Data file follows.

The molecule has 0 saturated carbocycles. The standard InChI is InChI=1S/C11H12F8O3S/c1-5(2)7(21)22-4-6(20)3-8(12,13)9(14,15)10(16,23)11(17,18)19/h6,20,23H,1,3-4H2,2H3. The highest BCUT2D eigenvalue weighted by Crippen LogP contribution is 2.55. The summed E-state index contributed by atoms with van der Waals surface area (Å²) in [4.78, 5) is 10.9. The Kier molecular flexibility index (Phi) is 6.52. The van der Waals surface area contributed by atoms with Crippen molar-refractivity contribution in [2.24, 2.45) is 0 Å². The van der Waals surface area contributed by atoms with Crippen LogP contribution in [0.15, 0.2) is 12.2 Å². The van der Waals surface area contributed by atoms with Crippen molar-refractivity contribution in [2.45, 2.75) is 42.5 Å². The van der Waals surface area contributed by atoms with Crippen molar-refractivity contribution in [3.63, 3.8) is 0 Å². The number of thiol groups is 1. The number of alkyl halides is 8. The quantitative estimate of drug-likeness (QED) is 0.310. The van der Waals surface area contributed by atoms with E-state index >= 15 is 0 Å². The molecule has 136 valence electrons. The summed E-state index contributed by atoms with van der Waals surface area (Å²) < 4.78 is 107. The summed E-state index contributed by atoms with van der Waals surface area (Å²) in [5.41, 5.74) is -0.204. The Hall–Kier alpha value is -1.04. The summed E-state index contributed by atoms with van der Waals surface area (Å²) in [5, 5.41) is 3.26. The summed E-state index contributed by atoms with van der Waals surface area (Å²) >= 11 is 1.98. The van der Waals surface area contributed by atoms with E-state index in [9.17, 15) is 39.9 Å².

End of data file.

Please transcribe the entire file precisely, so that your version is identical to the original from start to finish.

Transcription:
The molecule has 0 saturated carbocycles. The standard InChI is InChI=1S/C11H12F8O3S/c1-5(2)7(21)22-4-6(20)3-8(12,13)9(14,15)10(16,23)11(17,18)19/h6,20,23H,1,3-4H2,2H3. The highest BCUT2D eigenvalue weighted by Crippen LogP contribution is 2.55. The summed E-state index contributed by atoms with van der Waals surface area (Å²) in [4.78, 5) is 10.9. The Kier molecular flexibility index (Phi) is 6.52. The van der Waals surface area contributed by atoms with Crippen molar-refractivity contribution in [2.24, 2.45) is 0 Å². The van der Waals surface area contributed by atoms with Crippen LogP contribution in [0.15, 0.2) is 12.2 Å². The van der Waals surface area contributed by atoms with Crippen molar-refractivity contribution in [2.45, 2.75) is 42.5 Å². The van der Waals surface area contributed by atoms with Crippen molar-refractivity contribution in [3.63, 3.8) is 0 Å². The number of thiol groups is 1. The number of alkyl halides is 8. The quantitative estimate of drug-likeness (QED) is 0.310. The van der Waals surface area contributed by atoms with E-state index >= 15 is 0 Å². The molecule has 136 valence electrons. The summed E-state index contributed by atoms with van der Waals surface area (Å²) < 4.78 is 107. The summed E-state index contributed by atoms with van der Waals surface area (Å²) in [5.41, 5.74) is -0.204. The Hall–Kier alpha value is -1.04. The summed E-state index contributed by atoms with van der Waals surface area (Å²) in [5, 5.41) is 3.26. The summed E-state index contributed by atoms with van der Waals surface area (Å²) >= 11 is 1.98. The van der Waals surface area contributed by atoms with E-state index in [9.17, 15) is 39.9 Å².